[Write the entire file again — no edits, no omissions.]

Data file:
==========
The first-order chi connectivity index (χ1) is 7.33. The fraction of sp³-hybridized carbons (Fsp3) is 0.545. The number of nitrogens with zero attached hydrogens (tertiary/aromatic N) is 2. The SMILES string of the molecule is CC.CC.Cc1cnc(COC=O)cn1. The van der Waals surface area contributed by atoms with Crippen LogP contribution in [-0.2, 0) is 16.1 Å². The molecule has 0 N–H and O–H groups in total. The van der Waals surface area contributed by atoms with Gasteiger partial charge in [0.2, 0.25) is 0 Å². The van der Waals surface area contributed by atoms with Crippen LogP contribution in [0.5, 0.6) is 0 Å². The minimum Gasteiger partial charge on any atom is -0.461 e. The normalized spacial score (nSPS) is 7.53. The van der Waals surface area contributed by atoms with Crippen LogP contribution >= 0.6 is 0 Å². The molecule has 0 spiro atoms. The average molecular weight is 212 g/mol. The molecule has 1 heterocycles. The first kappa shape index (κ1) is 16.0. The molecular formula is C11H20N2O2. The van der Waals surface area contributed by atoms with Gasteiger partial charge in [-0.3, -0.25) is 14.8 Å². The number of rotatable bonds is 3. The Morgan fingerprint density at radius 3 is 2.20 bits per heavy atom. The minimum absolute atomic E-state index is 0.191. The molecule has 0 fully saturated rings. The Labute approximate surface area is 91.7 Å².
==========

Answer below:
The first-order chi connectivity index (χ1) is 7.33. The fraction of sp³-hybridized carbons (Fsp3) is 0.545. The number of nitrogens with zero attached hydrogens (tertiary/aromatic N) is 2. The SMILES string of the molecule is CC.CC.Cc1cnc(COC=O)cn1. The van der Waals surface area contributed by atoms with Crippen LogP contribution in [-0.2, 0) is 16.1 Å². The molecule has 0 N–H and O–H groups in total. The van der Waals surface area contributed by atoms with Gasteiger partial charge in [0.2, 0.25) is 0 Å². The van der Waals surface area contributed by atoms with Crippen LogP contribution in [0.5, 0.6) is 0 Å². The minimum Gasteiger partial charge on any atom is -0.461 e. The normalized spacial score (nSPS) is 7.53. The van der Waals surface area contributed by atoms with Crippen LogP contribution >= 0.6 is 0 Å². The molecule has 0 spiro atoms. The average molecular weight is 212 g/mol. The molecule has 1 heterocycles. The first kappa shape index (κ1) is 16.0. The molecular formula is C11H20N2O2. The van der Waals surface area contributed by atoms with Gasteiger partial charge in [-0.3, -0.25) is 14.8 Å². The number of rotatable bonds is 3. The Morgan fingerprint density at radius 3 is 2.20 bits per heavy atom. The minimum absolute atomic E-state index is 0.191. The molecule has 0 fully saturated rings. The Labute approximate surface area is 91.7 Å².